Ground Breaks on $300M George W. Bush Presidential Center in Dallas

Designed by celebrated architect Robert A.M. Stern, the Bush Center will mark the country's 13th presidential complex.

November 17, 2010
By Barbra Murray, Contributing Editor

The George W. Bush Presidential Center takes a step closer toward realization now that ground has broken on the approximately 226,560-square-foot facility. With a price tag of $300 million, the development will occupy 23 acres at the Southern Methodist University campus in Dallas.

Designed by celebrated architect Robert A.M. Stern, the Bush Center will mark the country’s 13th presidential complex. The three-story structure will occupy 23 acres at SMU and encompass both the George W. Bush Institute and the George W. Bush Library, which will occupy a respective 116,990 and 109,570 square feet. Currently temporarily located in Lewisville, the library is home to the presidential archives, and upon completion of the new SMU structure, it will also include a museum.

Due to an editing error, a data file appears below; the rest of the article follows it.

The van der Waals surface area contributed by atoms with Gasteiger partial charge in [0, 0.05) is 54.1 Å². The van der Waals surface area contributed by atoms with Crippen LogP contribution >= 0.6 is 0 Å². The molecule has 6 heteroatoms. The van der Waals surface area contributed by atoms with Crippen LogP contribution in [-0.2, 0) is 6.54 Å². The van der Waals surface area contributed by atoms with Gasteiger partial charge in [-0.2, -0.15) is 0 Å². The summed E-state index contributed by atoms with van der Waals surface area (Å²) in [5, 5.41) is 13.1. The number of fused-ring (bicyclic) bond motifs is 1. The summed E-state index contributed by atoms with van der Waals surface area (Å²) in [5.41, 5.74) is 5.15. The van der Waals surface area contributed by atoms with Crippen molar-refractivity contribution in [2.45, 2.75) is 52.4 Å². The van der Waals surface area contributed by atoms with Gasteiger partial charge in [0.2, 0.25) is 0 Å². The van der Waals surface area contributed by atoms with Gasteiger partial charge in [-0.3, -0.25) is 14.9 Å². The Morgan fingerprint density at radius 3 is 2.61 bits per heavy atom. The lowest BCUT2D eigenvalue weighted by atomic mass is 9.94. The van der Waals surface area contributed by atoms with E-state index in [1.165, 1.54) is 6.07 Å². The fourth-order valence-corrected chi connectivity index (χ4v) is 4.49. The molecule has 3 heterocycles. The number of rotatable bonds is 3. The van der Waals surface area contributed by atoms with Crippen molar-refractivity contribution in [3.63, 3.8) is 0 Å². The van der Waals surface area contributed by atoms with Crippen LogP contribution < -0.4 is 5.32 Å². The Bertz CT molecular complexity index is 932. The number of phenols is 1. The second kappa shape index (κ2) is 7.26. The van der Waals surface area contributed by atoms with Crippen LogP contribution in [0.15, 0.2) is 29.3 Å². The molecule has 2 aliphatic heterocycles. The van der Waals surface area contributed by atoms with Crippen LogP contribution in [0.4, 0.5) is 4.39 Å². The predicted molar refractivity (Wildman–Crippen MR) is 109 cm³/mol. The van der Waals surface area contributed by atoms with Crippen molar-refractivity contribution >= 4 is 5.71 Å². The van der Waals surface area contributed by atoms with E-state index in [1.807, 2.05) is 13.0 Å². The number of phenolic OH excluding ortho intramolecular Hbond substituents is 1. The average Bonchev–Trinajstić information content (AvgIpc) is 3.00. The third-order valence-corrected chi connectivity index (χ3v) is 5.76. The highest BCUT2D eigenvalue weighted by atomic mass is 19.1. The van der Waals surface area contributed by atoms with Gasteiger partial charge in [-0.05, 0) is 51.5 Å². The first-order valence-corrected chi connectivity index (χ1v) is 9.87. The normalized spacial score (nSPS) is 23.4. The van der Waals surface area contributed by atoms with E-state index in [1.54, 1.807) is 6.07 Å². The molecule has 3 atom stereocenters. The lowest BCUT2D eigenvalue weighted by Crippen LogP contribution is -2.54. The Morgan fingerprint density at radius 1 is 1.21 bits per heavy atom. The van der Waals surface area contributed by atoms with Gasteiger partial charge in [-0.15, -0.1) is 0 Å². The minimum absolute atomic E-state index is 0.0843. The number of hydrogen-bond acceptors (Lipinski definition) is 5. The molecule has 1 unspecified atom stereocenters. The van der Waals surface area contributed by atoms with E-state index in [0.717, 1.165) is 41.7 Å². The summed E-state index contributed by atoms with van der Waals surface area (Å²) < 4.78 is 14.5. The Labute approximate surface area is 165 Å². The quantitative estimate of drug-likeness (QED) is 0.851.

The George W. Bush Foundation, the sole source of the project’s financing, will share space with the Bush Institute, and the former President and First Lady will have dedicated space at the facility as well. The Bush Center complex will also feature a 15-acre urban park with a rainwater collection system that will supply 50 percent of the irrigation required to sustain the landscaping. The property will be green through and through, as it is designed to meet qualifications for the U.S. Green Building Council’s LEED Platinum certification, a top designation not held by any of the other 12 presidential libraries.

Manhattan Construction Co. is onboard the project as general contractor and is scheduled to wrap up construction of the Bush Center in 2013. The former President Bush’s complex will sit approximately 200 miles north of his father’s 300,000-square-foot presidential complex, the George Bush Presidential Library and Museum at Texas A&M University in College Station. Manhattan Construction served as general contractor for the latter project, too, completing construction in 1997.